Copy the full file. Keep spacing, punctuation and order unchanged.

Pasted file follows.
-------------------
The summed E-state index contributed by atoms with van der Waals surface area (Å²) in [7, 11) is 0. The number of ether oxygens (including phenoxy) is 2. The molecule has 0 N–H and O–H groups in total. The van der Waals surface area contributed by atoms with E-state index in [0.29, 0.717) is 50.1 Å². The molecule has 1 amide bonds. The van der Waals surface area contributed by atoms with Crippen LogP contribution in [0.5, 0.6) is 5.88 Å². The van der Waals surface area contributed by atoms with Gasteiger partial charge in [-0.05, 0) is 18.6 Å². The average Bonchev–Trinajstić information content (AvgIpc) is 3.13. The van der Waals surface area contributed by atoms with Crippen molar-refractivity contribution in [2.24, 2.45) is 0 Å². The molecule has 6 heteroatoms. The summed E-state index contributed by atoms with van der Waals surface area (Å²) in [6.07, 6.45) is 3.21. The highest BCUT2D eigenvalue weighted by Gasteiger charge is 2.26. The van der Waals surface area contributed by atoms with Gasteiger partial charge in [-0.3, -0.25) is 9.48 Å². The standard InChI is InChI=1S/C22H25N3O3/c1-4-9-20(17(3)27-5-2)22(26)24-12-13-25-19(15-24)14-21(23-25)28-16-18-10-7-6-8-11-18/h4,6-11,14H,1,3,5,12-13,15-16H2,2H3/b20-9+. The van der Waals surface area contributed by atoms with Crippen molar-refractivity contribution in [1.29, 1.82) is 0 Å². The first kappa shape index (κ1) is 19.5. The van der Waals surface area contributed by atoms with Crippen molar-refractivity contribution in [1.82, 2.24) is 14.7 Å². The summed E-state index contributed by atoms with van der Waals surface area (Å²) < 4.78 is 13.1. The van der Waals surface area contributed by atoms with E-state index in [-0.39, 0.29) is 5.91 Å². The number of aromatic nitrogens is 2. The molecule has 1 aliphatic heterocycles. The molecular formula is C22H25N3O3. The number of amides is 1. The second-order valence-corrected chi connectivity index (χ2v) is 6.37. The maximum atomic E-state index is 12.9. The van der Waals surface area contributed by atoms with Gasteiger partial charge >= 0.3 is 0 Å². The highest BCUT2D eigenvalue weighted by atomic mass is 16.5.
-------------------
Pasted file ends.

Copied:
The summed E-state index contributed by atoms with van der Waals surface area (Å²) in [7, 11) is 0. The number of ether oxygens (including phenoxy) is 2. The molecule has 0 N–H and O–H groups in total. The van der Waals surface area contributed by atoms with E-state index in [0.29, 0.717) is 50.1 Å². The molecule has 1 amide bonds. The van der Waals surface area contributed by atoms with Crippen LogP contribution in [0.5, 0.6) is 5.88 Å². The van der Waals surface area contributed by atoms with Gasteiger partial charge in [-0.05, 0) is 18.6 Å². The average Bonchev–Trinajstić information content (AvgIpc) is 3.13. The van der Waals surface area contributed by atoms with Crippen molar-refractivity contribution in [2.24, 2.45) is 0 Å². The molecule has 6 heteroatoms. The summed E-state index contributed by atoms with van der Waals surface area (Å²) in [6.07, 6.45) is 3.21. The highest BCUT2D eigenvalue weighted by Gasteiger charge is 2.26. The van der Waals surface area contributed by atoms with Gasteiger partial charge in [-0.3, -0.25) is 9.48 Å². The standard InChI is InChI=1S/C22H25N3O3/c1-4-9-20(17(3)27-5-2)22(26)24-12-13-25-19(15-24)14-21(23-25)28-16-18-10-7-6-8-11-18/h4,6-11,14H,1,3,5,12-13,15-16H2,2H3/b20-9+. The van der Waals surface area contributed by atoms with Crippen molar-refractivity contribution in [1.29, 1.82) is 0 Å². The first kappa shape index (κ1) is 19.5. The van der Waals surface area contributed by atoms with Crippen molar-refractivity contribution in [1.82, 2.24) is 14.7 Å². The summed E-state index contributed by atoms with van der Waals surface area (Å²) < 4.78 is 13.1. The van der Waals surface area contributed by atoms with E-state index in [-0.39, 0.29) is 5.91 Å². The number of aromatic nitrogens is 2. The molecule has 1 aliphatic heterocycles. The molecular formula is C22H25N3O3. The number of amides is 1. The second-order valence-corrected chi connectivity index (χ2v) is 6.37. The maximum atomic E-state index is 12.9. The van der Waals surface area contributed by atoms with Gasteiger partial charge >= 0.3 is 0 Å². The highest BCUT2D eigenvalue weighted by atomic mass is 16.5.